Every landlord and renter knows all too well that no rental unit can remain pristine forever. Over time, there’s bound to be some damage to the suite from sustained use. If the damage is severe enough to impede enjoyment of the unit, or if it’s caused by negligence on the part of the tenant, this can quickly become an issue for both parties. That’s why most lease agreements set out a stipulation that damage beyond normal wear and tear is grounds for either withholding a security/damage deposit in B.C., or seeking damages through the Landlord & Tenant Board in Ontario. What exactly constitutes “normal wear and tear”, though?
In this article, liv.rent will be defining this nebulous topic, as well as providing definitions and examples and resources to help both landlords and tenants recognize the difference between normal wear and tear and damage, as well as tools and resources to help navigate disputes.
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What is the difference between normal wear and tear and damage?
Most standard lease agreements will mention conditions for maintaining the condition of the rental unit, specifying that normal wear and tear is expected, but additional damage is to be paid for by the tenant accordingly. We’ll provide some examples in the following section, but to give a blanket definition, normal wear and tear is generally considered to be any damage that is minor, doesn’t affect the livability of the unit, and is caused by reasonable, everyday use. When there is a significant difference in the quality of the unit, especially if it’s caused by neglect or intentional activity, this crosses the line into damage.
Since this difference is so hard to recognize and prove, the subject can often result in lengthy disputes between landlord and tenant. We’ll discuss responsibility at length in a later section, but typically landlords are responsible for initially providing proof of damage, while renters also have the opportunity to prove that the damage was either already or there, or is actually caused by normal use. Things like small scuffs on floors, worn carpet, or chipped paint are nearly always viewed as normal wear and tear, while large holes in walls or pet-stained carpets are typically seen as damage.
If you’re in doubt about specific situations, it’s always best to defer to your lease agreement. Before a tenant moves into a unit, they must complete a Condition Inspection Report which outlines any issues or pre-existing damage in the unit. This way, when it comes time for them to move out, there’s a clear record of the exact condition of the unit prior to their tenancy. For landlords, including a lease addendum about security deposits and damages is a great idea as well, as it makes clear exactly what degree of wear and tear is acceptable, and what to do in the event of a dispute.
Examples of normal wear and tear vs. damage
Every situation is different, and unfortunately, there are no hard and fast rules for recognizing and deciding whether something is or isn’t normal wear and tear. With that being said, the following types of damage are almost always seen as normal wear and tear:
- Faded or chipped paint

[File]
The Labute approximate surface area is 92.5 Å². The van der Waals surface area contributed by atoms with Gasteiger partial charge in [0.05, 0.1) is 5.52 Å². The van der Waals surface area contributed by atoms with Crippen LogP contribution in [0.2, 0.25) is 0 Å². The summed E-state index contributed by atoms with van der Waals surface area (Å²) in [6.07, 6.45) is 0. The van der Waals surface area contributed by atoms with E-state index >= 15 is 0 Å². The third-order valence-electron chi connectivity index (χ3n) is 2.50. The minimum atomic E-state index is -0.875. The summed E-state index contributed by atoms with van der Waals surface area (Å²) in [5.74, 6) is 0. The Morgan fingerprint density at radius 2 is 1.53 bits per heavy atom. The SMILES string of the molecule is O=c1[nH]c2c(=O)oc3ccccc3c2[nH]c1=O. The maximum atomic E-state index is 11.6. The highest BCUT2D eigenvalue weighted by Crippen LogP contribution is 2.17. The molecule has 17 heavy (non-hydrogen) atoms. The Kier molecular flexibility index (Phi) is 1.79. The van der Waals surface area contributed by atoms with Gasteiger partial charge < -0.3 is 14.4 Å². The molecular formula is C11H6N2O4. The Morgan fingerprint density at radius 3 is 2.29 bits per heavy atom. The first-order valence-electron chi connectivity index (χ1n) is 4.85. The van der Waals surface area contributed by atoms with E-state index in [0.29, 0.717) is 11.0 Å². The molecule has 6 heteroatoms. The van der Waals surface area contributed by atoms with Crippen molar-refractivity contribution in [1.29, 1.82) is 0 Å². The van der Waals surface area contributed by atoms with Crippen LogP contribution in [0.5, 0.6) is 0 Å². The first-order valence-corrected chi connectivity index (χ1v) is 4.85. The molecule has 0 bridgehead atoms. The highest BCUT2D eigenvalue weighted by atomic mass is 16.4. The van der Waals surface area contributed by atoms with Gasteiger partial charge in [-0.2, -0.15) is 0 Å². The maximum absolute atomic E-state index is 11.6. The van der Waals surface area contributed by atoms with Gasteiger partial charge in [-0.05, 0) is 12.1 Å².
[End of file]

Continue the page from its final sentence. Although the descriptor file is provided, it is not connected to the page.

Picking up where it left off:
- Scuffed floors
- Loose taps/faucets
- Worn carpet
- Dirt build-up around windows
- Cracked doorframes due to age
While the following is generally considered to be damage:
- Scratches/burns on kitchen counters
- Stains or burns on carpets/scratches on floors
- Broken/damaged appliances
- Missing/broken blinds
- Drastic paint jobs/wallpapering that weren’t previously discussed
- Large holes in walls
Remember that this isn’t an exhaustive list, and ultimately any sort of damage is up to the tenant and landlord to discuss when performing a move-out inspection. As always, the best way to make clear what is normal wear and tear and what is damage is to lay it out in clear, written documentation at the beginning of the tenancy.
What to do when there’s a dispute
As with most rental-related issues, there’s always the chance that landlord and tenant won’t see eye-to-eye when it comes to whether or not there’s damage to the rental unit. With such a subjective topic, especially one where money is at stake, it’s easy for confusion to arise as to what’s considered damage, and what’s caused by reasonable use. Thankfully, each Canadian province has its own process for resolving these types of disputes. Let’s look quickly at how processes work in Ontario and B.C.
Dispute resolution in Ontario
Recall that in Ontario, landlords cannot legally require a security or damage deposit to be paid at the time of move-in. Instead, in the event of any damages to the unit, the landlord should provide a list of the damages and any associated charges. If the tenant chooses not to pay, or disputes the charges, the landlord can apply to the LTB to determine whether or not damage exists, and if so, what should be done about them.
As we mentioned previously, the burden of proof is originally on the landlord to explain and demonstrate to the tenant that the damages are severe enough and weren’t there at move-in. Following this, the tenant has the chance to provide their own argument and evidence as to the damage either already being there, or being normal wear and tear.
Dispute resolution in BC
In B.C., the process is a little more straightforward. Since damage deposits are typically requested upon move-in, the landlord can simply inform the tenant that they intend to keep part, or all of the deposit to cover whatever damage occurred. As in Ontario, proving that the damage a.) was caused by the current tenant, and b.) warrants damage and not normal wear and tear, is originally the landlord’s responsibility. Once the landlord has made clear to the tenant what the damage is and what they must pay for it, the tenant has the opportunity to refute the charges and provide evidence that the damage was pre-existing.